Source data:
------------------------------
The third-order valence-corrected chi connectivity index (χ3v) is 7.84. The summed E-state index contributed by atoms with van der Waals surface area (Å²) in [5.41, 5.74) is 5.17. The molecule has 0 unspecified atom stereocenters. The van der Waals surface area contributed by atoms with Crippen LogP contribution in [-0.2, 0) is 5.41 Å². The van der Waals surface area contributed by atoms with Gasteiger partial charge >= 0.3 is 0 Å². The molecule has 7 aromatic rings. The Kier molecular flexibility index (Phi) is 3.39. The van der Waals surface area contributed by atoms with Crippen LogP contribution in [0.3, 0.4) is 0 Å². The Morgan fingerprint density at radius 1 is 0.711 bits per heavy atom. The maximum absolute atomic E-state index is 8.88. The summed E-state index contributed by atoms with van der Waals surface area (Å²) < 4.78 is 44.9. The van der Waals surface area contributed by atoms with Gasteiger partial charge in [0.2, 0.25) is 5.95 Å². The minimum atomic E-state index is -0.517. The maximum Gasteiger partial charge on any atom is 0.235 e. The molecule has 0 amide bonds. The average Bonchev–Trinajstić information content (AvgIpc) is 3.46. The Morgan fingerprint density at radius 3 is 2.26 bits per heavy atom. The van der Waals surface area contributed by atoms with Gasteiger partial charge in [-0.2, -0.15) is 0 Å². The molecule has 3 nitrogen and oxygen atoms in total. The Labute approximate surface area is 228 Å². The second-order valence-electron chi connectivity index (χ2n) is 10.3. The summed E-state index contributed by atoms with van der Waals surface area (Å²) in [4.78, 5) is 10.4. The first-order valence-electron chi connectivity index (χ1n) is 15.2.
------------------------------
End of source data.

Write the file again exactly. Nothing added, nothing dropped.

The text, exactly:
The third-order valence-corrected chi connectivity index (χ3v) is 7.84. The summed E-state index contributed by atoms with van der Waals surface area (Å²) in [5.41, 5.74) is 5.17. The molecule has 0 unspecified atom stereocenters. The van der Waals surface area contributed by atoms with Crippen LogP contribution in [-0.2, 0) is 5.41 Å². The van der Waals surface area contributed by atoms with Gasteiger partial charge >= 0.3 is 0 Å². The molecule has 7 aromatic rings. The Kier molecular flexibility index (Phi) is 3.39. The van der Waals surface area contributed by atoms with Crippen LogP contribution in [0.3, 0.4) is 0 Å². The Morgan fingerprint density at radius 1 is 0.711 bits per heavy atom. The maximum absolute atomic E-state index is 8.88. The summed E-state index contributed by atoms with van der Waals surface area (Å²) < 4.78 is 44.9. The van der Waals surface area contributed by atoms with Gasteiger partial charge in [0.2, 0.25) is 5.95 Å². The minimum atomic E-state index is -0.517. The maximum Gasteiger partial charge on any atom is 0.235 e. The molecule has 0 amide bonds. The average Bonchev–Trinajstić information content (AvgIpc) is 3.46. The Morgan fingerprint density at radius 3 is 2.26 bits per heavy atom. The van der Waals surface area contributed by atoms with Gasteiger partial charge in [-0.2, -0.15) is 0 Å². The molecule has 3 nitrogen and oxygen atoms in total. The Labute approximate surface area is 228 Å². The second-order valence-electron chi connectivity index (χ2n) is 10.3. The summed E-state index contributed by atoms with van der Waals surface area (Å²) in [4.78, 5) is 10.4. The first-order valence-electron chi connectivity index (χ1n) is 15.2.